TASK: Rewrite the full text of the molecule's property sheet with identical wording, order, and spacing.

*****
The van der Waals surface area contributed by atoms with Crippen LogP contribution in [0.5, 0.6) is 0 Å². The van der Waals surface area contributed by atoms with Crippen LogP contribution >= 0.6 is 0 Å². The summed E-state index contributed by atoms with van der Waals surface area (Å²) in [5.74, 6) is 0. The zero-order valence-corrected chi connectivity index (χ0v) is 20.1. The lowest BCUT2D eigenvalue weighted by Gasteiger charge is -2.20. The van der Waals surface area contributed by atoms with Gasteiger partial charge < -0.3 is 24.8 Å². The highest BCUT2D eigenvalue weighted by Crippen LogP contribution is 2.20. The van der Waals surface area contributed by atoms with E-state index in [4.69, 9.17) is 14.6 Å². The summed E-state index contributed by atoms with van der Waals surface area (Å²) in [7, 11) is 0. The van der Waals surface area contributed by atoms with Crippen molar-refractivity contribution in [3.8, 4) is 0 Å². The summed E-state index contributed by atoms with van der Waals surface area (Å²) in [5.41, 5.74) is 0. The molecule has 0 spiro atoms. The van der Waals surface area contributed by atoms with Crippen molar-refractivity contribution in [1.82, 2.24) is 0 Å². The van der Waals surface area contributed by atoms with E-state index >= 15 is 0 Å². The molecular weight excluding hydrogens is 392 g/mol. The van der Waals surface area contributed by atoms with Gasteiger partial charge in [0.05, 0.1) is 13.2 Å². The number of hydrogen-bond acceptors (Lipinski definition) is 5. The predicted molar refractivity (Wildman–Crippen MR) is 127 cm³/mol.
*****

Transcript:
The van der Waals surface area contributed by atoms with Crippen LogP contribution in [0.5, 0.6) is 0 Å². The van der Waals surface area contributed by atoms with Crippen LogP contribution >= 0.6 is 0 Å². The summed E-state index contributed by atoms with van der Waals surface area (Å²) in [5.74, 6) is 0. The zero-order valence-corrected chi connectivity index (χ0v) is 20.1. The lowest BCUT2D eigenvalue weighted by Gasteiger charge is -2.20. The van der Waals surface area contributed by atoms with Gasteiger partial charge < -0.3 is 24.8 Å². The highest BCUT2D eigenvalue weighted by Crippen LogP contribution is 2.20. The van der Waals surface area contributed by atoms with E-state index in [4.69, 9.17) is 14.6 Å². The summed E-state index contributed by atoms with van der Waals surface area (Å²) in [7, 11) is 0. The van der Waals surface area contributed by atoms with Crippen molar-refractivity contribution in [3.8, 4) is 0 Å². The summed E-state index contributed by atoms with van der Waals surface area (Å²) in [5.41, 5.74) is 0. The molecule has 0 spiro atoms. The van der Waals surface area contributed by atoms with Crippen molar-refractivity contribution in [1.82, 2.24) is 0 Å². The van der Waals surface area contributed by atoms with E-state index >= 15 is 0 Å². The molecular weight excluding hydrogens is 392 g/mol. The van der Waals surface area contributed by atoms with Gasteiger partial charge in [0.05, 0.1) is 13.2 Å². The number of hydrogen-bond acceptors (Lipinski definition) is 5. The predicted molar refractivity (Wildman–Crippen MR) is 127 cm³/mol.